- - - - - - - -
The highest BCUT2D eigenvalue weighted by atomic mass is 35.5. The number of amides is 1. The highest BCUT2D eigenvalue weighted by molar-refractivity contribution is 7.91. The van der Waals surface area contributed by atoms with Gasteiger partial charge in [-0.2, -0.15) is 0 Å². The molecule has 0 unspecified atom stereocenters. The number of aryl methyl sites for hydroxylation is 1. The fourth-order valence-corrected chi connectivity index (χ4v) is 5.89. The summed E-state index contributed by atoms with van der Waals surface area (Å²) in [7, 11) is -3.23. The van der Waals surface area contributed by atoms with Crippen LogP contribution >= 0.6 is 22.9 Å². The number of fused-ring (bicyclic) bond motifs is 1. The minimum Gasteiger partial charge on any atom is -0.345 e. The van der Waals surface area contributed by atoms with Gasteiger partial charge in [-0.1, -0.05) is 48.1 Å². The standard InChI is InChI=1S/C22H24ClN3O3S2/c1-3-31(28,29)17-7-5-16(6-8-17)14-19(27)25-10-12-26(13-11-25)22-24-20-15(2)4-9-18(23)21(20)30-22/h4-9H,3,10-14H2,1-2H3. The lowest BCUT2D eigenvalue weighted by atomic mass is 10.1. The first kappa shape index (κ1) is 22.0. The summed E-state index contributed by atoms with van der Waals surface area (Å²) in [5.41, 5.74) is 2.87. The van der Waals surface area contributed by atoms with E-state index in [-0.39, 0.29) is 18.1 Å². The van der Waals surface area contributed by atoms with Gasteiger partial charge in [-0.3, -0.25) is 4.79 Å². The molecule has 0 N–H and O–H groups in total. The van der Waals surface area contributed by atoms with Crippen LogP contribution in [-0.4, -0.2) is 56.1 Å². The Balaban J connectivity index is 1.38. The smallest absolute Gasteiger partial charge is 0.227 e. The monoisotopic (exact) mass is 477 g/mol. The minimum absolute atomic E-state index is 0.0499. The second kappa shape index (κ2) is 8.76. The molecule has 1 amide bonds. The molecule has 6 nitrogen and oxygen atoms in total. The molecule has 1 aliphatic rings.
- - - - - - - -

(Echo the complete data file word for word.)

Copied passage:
The highest BCUT2D eigenvalue weighted by atomic mass is 35.5. The number of amides is 1. The highest BCUT2D eigenvalue weighted by molar-refractivity contribution is 7.91. The van der Waals surface area contributed by atoms with Gasteiger partial charge in [-0.2, -0.15) is 0 Å². The molecule has 0 unspecified atom stereocenters. The number of aryl methyl sites for hydroxylation is 1. The fourth-order valence-corrected chi connectivity index (χ4v) is 5.89. The summed E-state index contributed by atoms with van der Waals surface area (Å²) in [7, 11) is -3.23. The van der Waals surface area contributed by atoms with Crippen LogP contribution >= 0.6 is 22.9 Å². The number of fused-ring (bicyclic) bond motifs is 1. The minimum Gasteiger partial charge on any atom is -0.345 e. The van der Waals surface area contributed by atoms with Gasteiger partial charge in [-0.1, -0.05) is 48.1 Å². The standard InChI is InChI=1S/C22H24ClN3O3S2/c1-3-31(28,29)17-7-5-16(6-8-17)14-19(27)25-10-12-26(13-11-25)22-24-20-15(2)4-9-18(23)21(20)30-22/h4-9H,3,10-14H2,1-2H3. The lowest BCUT2D eigenvalue weighted by atomic mass is 10.1. The first kappa shape index (κ1) is 22.0. The summed E-state index contributed by atoms with van der Waals surface area (Å²) in [5.41, 5.74) is 2.87. The van der Waals surface area contributed by atoms with E-state index in [-0.39, 0.29) is 18.1 Å². The van der Waals surface area contributed by atoms with Gasteiger partial charge in [-0.3, -0.25) is 4.79 Å². The molecule has 0 N–H and O–H groups in total. The van der Waals surface area contributed by atoms with Crippen LogP contribution in [-0.4, -0.2) is 56.1 Å². The Balaban J connectivity index is 1.38. The smallest absolute Gasteiger partial charge is 0.227 e. The monoisotopic (exact) mass is 477 g/mol. The minimum absolute atomic E-state index is 0.0499. The second kappa shape index (κ2) is 8.76. The molecule has 1 amide bonds. The molecule has 6 nitrogen and oxygen atoms in total. The molecule has 1 aliphatic rings.